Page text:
Here’s To Second Acts.

Here’s To Second Acts.

Do you ever think about your life and hope you have a good second act? Something great you can do after whatever it is you’re doing? Maybe I could be like Justin Timberlake after NSYNC – Or Mario Lemieux the Owner after Mario Lemieux the Player? I mean, I realize I need a much better Act One, but it’s something to aim for.

But then you hear about a second act that’s so impressive, so inspiring that you wonder how it ever happened.

I was talking to Sheldon Kennedy on the phone last week. He was calling me just after he landed from the airport, just after driving straight to Global TV for an interview, just before another engagement about the cause he believes in so much: helping and protecting young people from abuse. We were talking about him coming on Dave Kelly Live in a few weeks and reminiscing about the first time I talked to him. It was over a decade ago – his book was out and he was coming on TV for an interview.

On the phone, I told him I still remembered his book, and one detail that stuck with me: His story about a solo cocaine binge where he was so paranoid he kept checking the front door for imaginary intruders. Over and over. He doesn’t remember actually checking the door that much, he just remembers three days later he could hardly walk because his calves hurt.

“Oh yeah!” he says, laughing on the phone. “From standing on my tiptoes, looking out the peephole!” Another laugh. A huge laugh, a full laugh. The laugh of someone who can look back at a horrible time in his life from a much different place.

Sheldon Kennedy’s life was almost just one act – one act that goes very badly and ends in tragedy. A tragedy because the world already saw him as a hero, a man who was the first professional hockey player to talk about sexual abuse, a man who had his act together and was helping fix a huge wrong in the world, a man living a lie.

Because the truth was, no matter what the world saw, his act wasn’t together. He was divorced, his hockey career finished, and he was a drug addict. He couldn’t stop the nightmares, he couldn’t stop his brain from unravelling, he couldn’t stop.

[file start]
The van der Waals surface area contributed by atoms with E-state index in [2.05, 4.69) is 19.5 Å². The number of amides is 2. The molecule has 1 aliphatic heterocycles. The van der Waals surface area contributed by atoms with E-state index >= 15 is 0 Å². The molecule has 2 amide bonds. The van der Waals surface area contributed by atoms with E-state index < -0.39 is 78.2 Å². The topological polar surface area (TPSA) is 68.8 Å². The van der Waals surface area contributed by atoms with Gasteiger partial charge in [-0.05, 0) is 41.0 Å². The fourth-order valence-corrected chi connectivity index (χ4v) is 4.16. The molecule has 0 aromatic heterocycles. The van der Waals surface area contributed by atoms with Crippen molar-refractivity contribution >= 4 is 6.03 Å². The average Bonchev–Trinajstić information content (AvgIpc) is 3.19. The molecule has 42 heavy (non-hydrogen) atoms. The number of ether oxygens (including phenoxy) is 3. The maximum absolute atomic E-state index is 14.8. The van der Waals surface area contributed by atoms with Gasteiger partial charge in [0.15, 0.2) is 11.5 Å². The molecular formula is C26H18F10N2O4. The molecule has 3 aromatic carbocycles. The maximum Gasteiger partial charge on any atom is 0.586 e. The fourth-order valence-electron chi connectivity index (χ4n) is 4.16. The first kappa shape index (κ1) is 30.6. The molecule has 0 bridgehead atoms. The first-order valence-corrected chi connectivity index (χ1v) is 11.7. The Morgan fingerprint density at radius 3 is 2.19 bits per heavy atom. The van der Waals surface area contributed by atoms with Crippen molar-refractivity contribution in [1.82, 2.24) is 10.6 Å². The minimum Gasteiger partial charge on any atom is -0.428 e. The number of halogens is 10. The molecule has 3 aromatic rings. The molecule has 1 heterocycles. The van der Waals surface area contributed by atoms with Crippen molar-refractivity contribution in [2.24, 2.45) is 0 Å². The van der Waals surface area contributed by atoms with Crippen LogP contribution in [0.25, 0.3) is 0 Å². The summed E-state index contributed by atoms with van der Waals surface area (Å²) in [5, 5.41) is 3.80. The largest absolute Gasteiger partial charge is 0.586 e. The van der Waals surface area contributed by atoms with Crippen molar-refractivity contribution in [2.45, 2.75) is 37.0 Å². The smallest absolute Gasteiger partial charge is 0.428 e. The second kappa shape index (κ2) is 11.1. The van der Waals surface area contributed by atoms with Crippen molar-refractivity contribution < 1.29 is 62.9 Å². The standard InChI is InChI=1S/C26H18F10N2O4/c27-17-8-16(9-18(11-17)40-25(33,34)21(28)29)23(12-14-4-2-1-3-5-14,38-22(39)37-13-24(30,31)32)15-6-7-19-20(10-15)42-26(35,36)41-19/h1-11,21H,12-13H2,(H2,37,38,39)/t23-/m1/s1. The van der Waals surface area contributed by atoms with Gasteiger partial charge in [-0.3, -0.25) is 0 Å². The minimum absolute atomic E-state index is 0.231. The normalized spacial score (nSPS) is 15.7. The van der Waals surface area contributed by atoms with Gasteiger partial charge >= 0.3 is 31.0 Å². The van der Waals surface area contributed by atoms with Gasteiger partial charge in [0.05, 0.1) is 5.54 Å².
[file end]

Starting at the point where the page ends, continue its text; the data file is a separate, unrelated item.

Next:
He was at rock bottom.

There was no laughing on the phone then. No laughing anywhere.

Today, Sheldon Kennedy is synonymous with courage and greatness. His Sheldon Kennedy Child Advocacy Centre is the first of it’s kind in Canada and the world. He has spoken with prime ministers and presidents, he has spoken to the Senate in the United States. He has been awarded the highest civilian award in our country – as a member of the Order of Canada.

No one would blame him if his second act was just surviving. But somehow, it wasn’t. It isn’t. It’s an incredible second act.

On Dave Kelly Live, I am going to ask Sheldon about his second act. About how he managed to put the gun down, find his way out of his basement, how he slowly, gradually, walked out of the darkness to a better life, a life with purpose and meaning.

How does someone find the strength to do that? How does someone find the heart?

Who helped him? What helped him?

What can we learn from his example?

What can we do to help the cause he believes in so much?

What can we do to find a second act for ourselves?

What do we do when we are full of fear, doubt, and secrets?

He found a way to break free from the secret and create something phenomenal.

We’re so lucky to have him walk onto our show on April 12th- our city and country is lucky that he walked out of his basement 12 years ago – and I hope you can come hear what he has to say.

Even more, I hope you can come to hear him laugh.

It’s pretty impressive.